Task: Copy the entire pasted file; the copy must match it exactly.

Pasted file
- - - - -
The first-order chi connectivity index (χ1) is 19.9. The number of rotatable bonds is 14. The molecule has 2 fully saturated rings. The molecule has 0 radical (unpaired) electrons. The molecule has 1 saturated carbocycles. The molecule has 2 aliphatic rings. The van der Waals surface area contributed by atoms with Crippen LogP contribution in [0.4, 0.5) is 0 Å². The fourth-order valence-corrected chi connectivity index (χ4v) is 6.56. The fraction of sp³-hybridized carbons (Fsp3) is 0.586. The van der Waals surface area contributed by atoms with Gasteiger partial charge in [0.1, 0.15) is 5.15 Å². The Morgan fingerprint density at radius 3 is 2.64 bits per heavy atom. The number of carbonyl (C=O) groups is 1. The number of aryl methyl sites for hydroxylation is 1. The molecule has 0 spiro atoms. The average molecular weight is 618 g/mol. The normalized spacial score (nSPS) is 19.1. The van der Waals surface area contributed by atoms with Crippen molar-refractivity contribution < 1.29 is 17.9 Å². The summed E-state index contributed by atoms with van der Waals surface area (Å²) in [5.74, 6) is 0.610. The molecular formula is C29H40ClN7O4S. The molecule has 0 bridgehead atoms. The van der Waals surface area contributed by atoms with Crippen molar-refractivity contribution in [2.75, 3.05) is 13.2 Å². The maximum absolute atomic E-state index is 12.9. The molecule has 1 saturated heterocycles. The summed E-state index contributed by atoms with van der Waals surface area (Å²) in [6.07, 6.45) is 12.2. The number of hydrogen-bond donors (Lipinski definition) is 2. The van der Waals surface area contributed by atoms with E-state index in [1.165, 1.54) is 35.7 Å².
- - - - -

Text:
The first-order chi connectivity index (χ1) is 19.9. The number of rotatable bonds is 14. The molecule has 2 fully saturated rings. The molecule has 0 radical (unpaired) electrons. The molecule has 1 saturated carbocycles. The molecule has 2 aliphatic rings. The van der Waals surface area contributed by atoms with Crippen LogP contribution in [0.4, 0.5) is 0 Å². The fourth-order valence-corrected chi connectivity index (χ4v) is 6.56. The fraction of sp³-hybridized carbons (Fsp3) is 0.586. The van der Waals surface area contributed by atoms with Gasteiger partial charge in [0.1, 0.15) is 5.15 Å². The Morgan fingerprint density at radius 3 is 2.64 bits per heavy atom. The number of carbonyl (C=O) groups is 1. The number of aryl methyl sites for hydroxylation is 1. The molecule has 0 spiro atoms. The average molecular weight is 618 g/mol. The normalized spacial score (nSPS) is 19.1. The van der Waals surface area contributed by atoms with Crippen molar-refractivity contribution < 1.29 is 17.9 Å². The summed E-state index contributed by atoms with van der Waals surface area (Å²) in [5.74, 6) is 0.610. The molecular formula is C29H40ClN7O4S. The molecule has 0 bridgehead atoms. The van der Waals surface area contributed by atoms with Crippen molar-refractivity contribution in [2.75, 3.05) is 13.2 Å². The maximum absolute atomic E-state index is 12.9. The molecule has 1 saturated heterocycles. The summed E-state index contributed by atoms with van der Waals surface area (Å²) in [6.07, 6.45) is 12.2. The number of hydrogen-bond donors (Lipinski definition) is 2. The van der Waals surface area contributed by atoms with E-state index in [1.165, 1.54) is 35.7 Å².